The source of good health is not mysterious. (Yes, I’ve said this before, but I think the message bears repeating.) Use your brains and judgment and intuition and the wisdom you’ve accumulated just by living to make better choices each time you put something in your mouth, each time you interact with another person, each time you make a purchase (or decide not to buy something), and throughout your lifetime you will enjoy far better health and much greater happiness. (It is tough to be happy when waiting for your scheduled hip replacement operation, even if you own everything advertised on TV.)

But back to the question at hand. I don't believe there is any single thing a person can do—or even 2 or 3 things—that will change your health from poor to good. At least not without some understanding of the why.. Knowing what causes illness means that you can make better decisions all day, every day. I think it is the accumulation of many better choices that create good health.

So that's it! That's the answer to my friend's question. What is the first step? It’s simple. Learn the why.

To find good health, you have to know where to look. You have to invest some time (and maybe a little money) to discover for yourself where illness and disease originate (different for every person) and thus what NOT to do in order to be healthy.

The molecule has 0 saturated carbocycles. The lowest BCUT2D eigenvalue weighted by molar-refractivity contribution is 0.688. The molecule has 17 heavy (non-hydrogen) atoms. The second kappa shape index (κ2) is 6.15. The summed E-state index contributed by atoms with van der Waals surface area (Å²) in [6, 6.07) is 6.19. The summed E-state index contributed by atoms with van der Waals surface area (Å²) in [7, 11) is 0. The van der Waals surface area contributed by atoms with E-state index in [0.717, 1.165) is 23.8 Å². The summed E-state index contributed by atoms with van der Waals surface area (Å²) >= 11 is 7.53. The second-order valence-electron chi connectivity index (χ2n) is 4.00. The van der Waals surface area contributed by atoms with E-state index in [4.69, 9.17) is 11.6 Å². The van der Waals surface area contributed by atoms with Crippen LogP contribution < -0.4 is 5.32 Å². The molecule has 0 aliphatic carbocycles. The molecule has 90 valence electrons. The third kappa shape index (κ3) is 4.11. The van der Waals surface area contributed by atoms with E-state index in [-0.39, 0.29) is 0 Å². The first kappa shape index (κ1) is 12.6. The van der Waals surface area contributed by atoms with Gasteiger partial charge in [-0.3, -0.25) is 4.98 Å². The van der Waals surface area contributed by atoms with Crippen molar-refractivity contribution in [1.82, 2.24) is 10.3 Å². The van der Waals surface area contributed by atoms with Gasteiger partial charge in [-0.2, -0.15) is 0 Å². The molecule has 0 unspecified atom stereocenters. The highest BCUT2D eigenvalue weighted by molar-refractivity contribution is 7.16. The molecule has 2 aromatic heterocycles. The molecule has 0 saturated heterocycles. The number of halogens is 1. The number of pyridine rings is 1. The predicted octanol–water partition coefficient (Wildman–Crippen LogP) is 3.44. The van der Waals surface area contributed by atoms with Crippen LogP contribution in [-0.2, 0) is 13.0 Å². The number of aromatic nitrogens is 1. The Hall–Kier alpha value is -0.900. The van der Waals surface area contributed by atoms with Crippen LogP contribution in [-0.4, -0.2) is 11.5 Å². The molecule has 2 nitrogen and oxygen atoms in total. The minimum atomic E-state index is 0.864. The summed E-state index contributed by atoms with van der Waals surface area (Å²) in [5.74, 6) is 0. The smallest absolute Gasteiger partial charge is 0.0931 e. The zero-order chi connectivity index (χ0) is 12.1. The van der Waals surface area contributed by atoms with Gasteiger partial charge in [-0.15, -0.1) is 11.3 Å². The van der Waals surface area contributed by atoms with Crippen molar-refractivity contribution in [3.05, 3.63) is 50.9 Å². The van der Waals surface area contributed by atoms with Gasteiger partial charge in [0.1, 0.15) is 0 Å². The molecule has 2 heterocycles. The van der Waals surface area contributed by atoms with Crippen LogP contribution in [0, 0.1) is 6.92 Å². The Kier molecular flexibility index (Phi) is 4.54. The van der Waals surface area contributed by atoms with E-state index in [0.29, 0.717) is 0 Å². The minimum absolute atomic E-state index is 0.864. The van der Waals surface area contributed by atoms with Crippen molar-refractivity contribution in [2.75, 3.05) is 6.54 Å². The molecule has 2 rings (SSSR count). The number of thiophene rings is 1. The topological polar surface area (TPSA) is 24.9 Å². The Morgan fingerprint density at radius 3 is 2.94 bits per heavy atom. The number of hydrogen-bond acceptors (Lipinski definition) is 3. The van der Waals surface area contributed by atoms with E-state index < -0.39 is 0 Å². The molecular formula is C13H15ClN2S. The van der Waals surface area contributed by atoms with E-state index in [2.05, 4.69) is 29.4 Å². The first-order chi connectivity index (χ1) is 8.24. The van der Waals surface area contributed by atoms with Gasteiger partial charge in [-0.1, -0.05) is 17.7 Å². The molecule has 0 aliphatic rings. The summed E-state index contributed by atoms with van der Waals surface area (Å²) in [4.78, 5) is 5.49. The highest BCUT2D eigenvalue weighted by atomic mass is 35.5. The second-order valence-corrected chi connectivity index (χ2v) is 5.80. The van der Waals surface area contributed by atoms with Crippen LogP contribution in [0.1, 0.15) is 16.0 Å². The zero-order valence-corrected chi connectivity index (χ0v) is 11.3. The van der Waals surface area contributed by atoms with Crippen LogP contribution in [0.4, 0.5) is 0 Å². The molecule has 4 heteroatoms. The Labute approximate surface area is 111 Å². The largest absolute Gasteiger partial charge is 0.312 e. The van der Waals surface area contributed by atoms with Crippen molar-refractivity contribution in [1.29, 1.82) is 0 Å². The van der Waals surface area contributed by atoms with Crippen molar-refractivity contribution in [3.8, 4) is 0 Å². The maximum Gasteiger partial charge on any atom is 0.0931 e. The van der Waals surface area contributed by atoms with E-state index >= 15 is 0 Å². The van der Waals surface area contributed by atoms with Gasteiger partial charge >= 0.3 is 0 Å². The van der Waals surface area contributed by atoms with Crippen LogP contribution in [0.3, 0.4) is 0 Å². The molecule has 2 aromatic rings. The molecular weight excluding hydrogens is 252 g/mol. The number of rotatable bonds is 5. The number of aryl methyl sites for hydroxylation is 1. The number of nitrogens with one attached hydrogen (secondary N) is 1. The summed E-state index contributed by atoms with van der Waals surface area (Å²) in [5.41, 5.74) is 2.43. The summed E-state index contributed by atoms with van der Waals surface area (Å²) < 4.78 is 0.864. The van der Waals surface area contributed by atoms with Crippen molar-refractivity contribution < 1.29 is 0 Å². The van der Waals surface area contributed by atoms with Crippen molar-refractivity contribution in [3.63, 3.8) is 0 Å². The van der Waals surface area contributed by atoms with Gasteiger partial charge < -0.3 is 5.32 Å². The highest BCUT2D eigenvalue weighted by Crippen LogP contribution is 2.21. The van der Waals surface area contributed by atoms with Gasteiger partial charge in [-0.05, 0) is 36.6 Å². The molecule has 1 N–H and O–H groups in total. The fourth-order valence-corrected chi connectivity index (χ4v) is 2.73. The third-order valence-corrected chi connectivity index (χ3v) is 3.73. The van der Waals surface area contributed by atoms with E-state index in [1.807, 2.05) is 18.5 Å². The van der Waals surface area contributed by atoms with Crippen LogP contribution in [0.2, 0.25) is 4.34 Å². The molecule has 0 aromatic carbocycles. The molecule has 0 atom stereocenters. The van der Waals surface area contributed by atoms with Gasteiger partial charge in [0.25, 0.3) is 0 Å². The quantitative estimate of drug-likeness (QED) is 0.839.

And the first step I recommend is that you join us for our weekend conference entitled
The Origins of Disease—The Road to Recovery. We will try our best to start you down the road to becoming your own nutritionist, your own doctor, your own counselor. And we’ll explain how—when your challenges call for help—you can best engage and utilize all kinds of experts and healers. Whoever you look to for guidance—be they doctors or herbalists or surgeons or chiropractors or naturopaths—we'll help you understand how to work with them to your best advantage, without completely delegating all responsibility for your health to someone else.

So then what? What if you get inspired by our weekend conference to want to take charge of your personal healing right now? OK, we’ve got a plan for that too: Just sign up with The Natural Epicurean for their most basic and most important course—a program they call The Fundamentals of Cooking for Disease Prevention that is offered almost every month.

On a personal note: I teach about macrobiotics because I believe health is the natural state of human life and because I want every member of my community to have access to the simple wisdom that can make this so. And I do it because I love seeing the positive changes our students experience. I don't get paid for teaching at One Part Harmony—well, not with cash anyway. I hope one day—as our seminars and lectures grow in attendance—to be able to make a living by teaching, but for now I do a little consulting for a local computer company to pay my rent and buy gas for my car. I thought I would mention this since I’ve talked so much about money. Yes, our non-profit endeavor needs to charge for seminars so that we can pay the rent for our meeting room and buy the food we cook and cover the airfare and stipends to bring in other teachers, but we try to keep the cost our programs as low as possible and still stay in business.

As for me? Well, even without much money—and thanks to the gifts of some wonderful teachers (macro and otherwise)—I am already rich!

Hope our paths cross one day soon ...


Peace, love, and brown rice,


Last modified: 02/21/05